8 items from 2017
23 May 2017 7:46 AM, PDT | The Hollywood Reporter - Movie News | See recent The Hollywood Reporter - Movie News news »
Aside from having an exceptional gift for finding beauty in disenfranchised outsider existences, director Sean Baker also has a special feeling for female friendship — tracing the unlikely connection that develops between a porn actress and a lonely octogenarian widow in Starlet; the scrappy loyalty of two transgender prostitutes in Tangerine; and now in The Florida Project, the infectious joy and shared summer adventures of a pair of 6-year-old girls living in neighboring budget motels, who create their own magic kingdom across the poverty line from Walt Disney World, Orlando.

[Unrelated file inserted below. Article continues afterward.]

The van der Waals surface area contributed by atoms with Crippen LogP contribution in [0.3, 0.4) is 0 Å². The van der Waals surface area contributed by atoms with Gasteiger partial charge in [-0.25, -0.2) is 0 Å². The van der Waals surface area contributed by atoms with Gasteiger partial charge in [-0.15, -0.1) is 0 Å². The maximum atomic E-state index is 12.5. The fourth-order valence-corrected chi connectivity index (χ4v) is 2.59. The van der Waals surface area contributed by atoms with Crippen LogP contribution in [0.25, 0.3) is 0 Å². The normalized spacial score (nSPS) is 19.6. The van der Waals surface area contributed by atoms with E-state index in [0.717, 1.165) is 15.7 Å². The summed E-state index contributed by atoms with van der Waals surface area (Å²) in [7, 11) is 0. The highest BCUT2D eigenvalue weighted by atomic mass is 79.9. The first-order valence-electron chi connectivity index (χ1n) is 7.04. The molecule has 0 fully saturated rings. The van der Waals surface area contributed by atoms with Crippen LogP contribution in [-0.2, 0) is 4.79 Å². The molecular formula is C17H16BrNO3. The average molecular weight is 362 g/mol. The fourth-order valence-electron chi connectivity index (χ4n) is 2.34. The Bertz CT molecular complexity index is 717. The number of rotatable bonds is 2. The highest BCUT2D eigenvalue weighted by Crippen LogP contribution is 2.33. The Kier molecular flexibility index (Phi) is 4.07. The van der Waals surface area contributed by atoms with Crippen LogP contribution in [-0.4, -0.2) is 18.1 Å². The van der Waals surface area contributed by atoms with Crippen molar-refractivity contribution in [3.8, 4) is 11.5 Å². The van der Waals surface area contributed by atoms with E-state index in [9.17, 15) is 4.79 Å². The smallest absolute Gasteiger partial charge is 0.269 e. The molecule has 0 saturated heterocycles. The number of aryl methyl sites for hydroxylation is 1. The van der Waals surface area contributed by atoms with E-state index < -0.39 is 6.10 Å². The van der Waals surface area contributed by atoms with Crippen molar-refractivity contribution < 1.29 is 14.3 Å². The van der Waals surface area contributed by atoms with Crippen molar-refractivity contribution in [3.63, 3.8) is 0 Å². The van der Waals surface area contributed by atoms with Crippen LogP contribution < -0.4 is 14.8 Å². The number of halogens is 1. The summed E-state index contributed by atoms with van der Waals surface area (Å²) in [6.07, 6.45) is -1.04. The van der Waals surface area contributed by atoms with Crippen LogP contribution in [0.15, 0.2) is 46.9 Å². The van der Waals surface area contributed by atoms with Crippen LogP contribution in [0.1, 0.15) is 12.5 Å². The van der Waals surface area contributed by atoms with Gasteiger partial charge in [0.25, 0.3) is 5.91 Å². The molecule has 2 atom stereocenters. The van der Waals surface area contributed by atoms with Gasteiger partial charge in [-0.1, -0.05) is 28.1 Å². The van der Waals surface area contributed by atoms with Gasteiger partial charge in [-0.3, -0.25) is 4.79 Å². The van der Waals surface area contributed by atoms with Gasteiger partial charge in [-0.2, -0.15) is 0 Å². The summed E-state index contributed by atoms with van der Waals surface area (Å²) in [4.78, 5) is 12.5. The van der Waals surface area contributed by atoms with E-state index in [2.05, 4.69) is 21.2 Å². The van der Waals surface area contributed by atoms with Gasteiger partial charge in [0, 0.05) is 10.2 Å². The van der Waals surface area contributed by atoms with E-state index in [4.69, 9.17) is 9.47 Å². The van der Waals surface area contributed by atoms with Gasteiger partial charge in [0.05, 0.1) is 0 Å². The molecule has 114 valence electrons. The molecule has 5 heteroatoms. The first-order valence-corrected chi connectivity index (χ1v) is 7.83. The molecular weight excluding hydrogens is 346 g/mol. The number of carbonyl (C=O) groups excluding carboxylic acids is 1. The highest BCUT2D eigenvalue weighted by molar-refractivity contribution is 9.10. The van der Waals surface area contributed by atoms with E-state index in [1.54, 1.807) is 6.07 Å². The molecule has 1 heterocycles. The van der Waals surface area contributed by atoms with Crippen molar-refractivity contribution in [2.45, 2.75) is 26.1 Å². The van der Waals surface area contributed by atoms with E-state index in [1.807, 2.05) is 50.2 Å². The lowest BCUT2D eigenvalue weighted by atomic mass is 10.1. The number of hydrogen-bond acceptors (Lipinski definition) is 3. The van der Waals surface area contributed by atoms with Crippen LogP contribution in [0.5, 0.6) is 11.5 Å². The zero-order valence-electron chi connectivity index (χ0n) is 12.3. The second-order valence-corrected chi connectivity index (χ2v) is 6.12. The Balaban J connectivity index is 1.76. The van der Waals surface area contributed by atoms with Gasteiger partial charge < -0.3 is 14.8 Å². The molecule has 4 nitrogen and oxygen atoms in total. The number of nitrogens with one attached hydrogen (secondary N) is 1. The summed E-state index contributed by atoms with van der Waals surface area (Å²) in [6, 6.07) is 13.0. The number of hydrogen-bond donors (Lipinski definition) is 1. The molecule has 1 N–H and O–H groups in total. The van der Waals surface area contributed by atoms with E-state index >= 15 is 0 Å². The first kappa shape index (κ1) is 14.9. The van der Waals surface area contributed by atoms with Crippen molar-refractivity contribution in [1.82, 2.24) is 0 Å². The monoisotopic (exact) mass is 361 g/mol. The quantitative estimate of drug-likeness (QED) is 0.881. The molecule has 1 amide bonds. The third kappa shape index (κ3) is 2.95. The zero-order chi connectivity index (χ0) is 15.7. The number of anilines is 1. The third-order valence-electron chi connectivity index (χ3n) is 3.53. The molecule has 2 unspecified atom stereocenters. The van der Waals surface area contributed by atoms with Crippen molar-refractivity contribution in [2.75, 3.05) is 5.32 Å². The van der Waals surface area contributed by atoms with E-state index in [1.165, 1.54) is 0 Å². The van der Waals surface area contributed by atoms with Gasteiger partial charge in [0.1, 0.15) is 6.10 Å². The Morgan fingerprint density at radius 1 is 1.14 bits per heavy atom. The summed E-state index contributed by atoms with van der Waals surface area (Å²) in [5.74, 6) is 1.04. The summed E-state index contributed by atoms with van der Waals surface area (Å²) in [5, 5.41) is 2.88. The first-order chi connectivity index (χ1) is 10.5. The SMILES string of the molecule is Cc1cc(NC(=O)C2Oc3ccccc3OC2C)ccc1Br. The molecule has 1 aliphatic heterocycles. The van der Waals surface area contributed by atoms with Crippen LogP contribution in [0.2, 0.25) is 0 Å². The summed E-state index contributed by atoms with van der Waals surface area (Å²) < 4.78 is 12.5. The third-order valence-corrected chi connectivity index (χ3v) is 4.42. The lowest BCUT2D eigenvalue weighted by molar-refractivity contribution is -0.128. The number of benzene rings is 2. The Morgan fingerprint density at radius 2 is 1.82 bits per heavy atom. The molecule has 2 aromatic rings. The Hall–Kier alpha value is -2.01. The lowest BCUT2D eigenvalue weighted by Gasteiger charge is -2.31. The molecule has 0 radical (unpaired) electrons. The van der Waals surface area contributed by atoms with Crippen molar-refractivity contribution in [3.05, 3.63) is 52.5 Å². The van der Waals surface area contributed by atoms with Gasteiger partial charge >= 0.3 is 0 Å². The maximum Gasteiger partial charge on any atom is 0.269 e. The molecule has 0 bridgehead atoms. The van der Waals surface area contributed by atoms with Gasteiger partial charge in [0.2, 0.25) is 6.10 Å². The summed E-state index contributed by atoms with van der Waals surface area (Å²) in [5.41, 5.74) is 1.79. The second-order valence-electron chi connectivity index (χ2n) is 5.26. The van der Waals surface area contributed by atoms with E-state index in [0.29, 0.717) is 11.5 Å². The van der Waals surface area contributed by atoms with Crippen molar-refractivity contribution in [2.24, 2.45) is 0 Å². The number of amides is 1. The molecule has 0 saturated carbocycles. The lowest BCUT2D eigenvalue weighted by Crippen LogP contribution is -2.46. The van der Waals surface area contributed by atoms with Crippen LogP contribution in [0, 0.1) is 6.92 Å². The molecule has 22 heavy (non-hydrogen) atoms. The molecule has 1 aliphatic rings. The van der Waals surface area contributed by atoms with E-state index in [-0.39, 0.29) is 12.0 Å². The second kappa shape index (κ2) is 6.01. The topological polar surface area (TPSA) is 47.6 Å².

The two sparkling recruits playing those roles, Brooklynn Kimberly Prince »
- David Rooney
There are surely few sweeter delights in this troubling world of ours than seeing Willem Dafoe politely escort a group of storks off a motel driveway. It is, perhaps, the best of a number of striking visual flourishes in Sean Baker’s The Florida Project, an aesthetically rich but narratively slight film that sees the writer-director (along with cinematographer Alexis Zabe) switch from the saturated and much-celebrated iPhone camerawork utilized for his last film Tangerine to the crackle and unmistakable warmth of celluloid.
Indeed, it proves a perfect tool for capturing the bizarre imitation-Disney hotels in which the film plays out, but could it be too beautiful for its own good? Baker indulges just a little too much time shooting his young hyperactive actors in off-key locations and perhaps not enough on their character development or narrative arcs.
- Rory O'Connor